Consignment account

Consignment account is prepared to ascertain the profit earned or loss incurred by the consignor on a specific consignment. This account can be viewed as a combined trading and profit and loss account prepared specifically for consignment business.

The nature of the consignment account is nominal which means it is drawn up to show the results of the consignment business for a specific period.

If consignor sends goods to more than one consignees working in different cities or areas, a separate consignment account is required for each consignment so that the profit or loss for each consignment can be determined separately. If consignor maintains more than one consignment accounts, he can distinguish them from each other by adding to the account title the name of the consignee or the name of the city or area to which the particular consignment belongs. For example, Consignment to David, Consignment to John, Consignment to Ottawa and consignment to New York etc.

Debit and credit entries in a consignment account

The entries in the consignment account are made on the basis of consignor’s own record as well as account sales sent by the consignee. The debit and credit entries are made as follows:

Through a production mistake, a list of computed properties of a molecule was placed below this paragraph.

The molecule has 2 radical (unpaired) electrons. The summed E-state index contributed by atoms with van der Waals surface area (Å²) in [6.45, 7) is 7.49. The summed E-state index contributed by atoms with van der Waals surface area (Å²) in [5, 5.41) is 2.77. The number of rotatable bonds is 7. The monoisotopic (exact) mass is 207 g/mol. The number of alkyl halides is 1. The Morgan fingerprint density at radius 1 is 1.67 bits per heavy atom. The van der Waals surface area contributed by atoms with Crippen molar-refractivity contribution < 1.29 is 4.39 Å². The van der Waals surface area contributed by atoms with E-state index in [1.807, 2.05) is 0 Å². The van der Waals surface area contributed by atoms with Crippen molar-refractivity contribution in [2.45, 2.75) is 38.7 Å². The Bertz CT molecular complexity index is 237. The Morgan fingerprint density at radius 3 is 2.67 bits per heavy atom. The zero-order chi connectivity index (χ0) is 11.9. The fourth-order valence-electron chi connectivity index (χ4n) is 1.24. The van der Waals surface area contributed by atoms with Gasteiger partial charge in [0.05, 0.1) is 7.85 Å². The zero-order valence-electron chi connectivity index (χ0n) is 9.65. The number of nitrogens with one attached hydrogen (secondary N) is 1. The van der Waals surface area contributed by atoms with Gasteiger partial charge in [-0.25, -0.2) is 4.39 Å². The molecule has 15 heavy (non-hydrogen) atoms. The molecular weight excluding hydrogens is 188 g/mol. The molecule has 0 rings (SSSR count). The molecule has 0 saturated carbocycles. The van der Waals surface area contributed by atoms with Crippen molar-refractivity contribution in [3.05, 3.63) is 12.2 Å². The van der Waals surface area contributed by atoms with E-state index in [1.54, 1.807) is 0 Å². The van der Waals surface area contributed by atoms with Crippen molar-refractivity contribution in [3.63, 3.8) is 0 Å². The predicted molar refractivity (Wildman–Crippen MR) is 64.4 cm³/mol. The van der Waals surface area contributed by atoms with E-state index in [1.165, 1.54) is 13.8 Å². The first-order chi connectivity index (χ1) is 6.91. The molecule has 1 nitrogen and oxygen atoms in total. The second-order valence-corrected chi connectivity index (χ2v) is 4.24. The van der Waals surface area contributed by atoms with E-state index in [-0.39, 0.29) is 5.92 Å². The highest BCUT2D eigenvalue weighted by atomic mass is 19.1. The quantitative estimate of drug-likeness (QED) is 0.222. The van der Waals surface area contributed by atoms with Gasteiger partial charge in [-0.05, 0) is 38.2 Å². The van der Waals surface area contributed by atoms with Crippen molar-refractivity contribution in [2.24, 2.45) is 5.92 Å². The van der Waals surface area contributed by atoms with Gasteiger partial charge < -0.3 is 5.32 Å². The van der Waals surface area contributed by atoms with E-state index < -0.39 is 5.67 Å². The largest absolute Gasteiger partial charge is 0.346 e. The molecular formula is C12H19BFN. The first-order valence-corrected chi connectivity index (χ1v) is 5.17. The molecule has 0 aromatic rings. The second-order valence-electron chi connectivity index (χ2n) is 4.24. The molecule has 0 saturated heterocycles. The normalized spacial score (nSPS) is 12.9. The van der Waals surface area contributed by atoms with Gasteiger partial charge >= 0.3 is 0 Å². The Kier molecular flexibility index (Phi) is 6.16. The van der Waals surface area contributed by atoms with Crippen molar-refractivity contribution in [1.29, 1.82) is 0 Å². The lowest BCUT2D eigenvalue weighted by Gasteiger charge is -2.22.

Debit entries

The common entries that appear on the debit side of a consignment account are listed below:

  • Opening stock of goods (if any)
  • Total cost of goods sent on consignment
  • All the expenses incurred by consignor such as loading, freight, insurance etc.
  • All the expenses paid by consignee such as unloading, freight, godwon rent, warehousing and storage, marketing expenses, packaging and selling expense etc.
  • Bad debts regarding consignment sales.
  • Consignee’s ordinary and del credere commission at agreed rate on sale proceeds.

Credit entries

The usual items that appear on the credit side of a consignment account are listed below:

  • Gross sale proceeds
  • Closing stock of goods (if any)
  • Abnormal loss of goods
  • Stock in transit (if any)

The balance of consignment account represents a profit or a loss on consignment and is transferred to “Profit and Loss on Consignment Account“. The consignment account is thus closed.

The Profit and Loss on Consignment Account is also a nominal account. If there are more than one consignments, the balances of all consignment accounts are transferred to this account.

The profit and loss on consignment account is closed at the end of the year by transferring its balance to the General Profit and Loss Account.

Format and example

Example 1

In this example, consignor sends goods to Mr. James who is located in Ontario city. The consignee’s name in account title distinguishes this consignment account from others.

Example 2

This consignment is sent to Mukher Jee in Bombay city. The city name included in the account title distinguishes it from other consignments.

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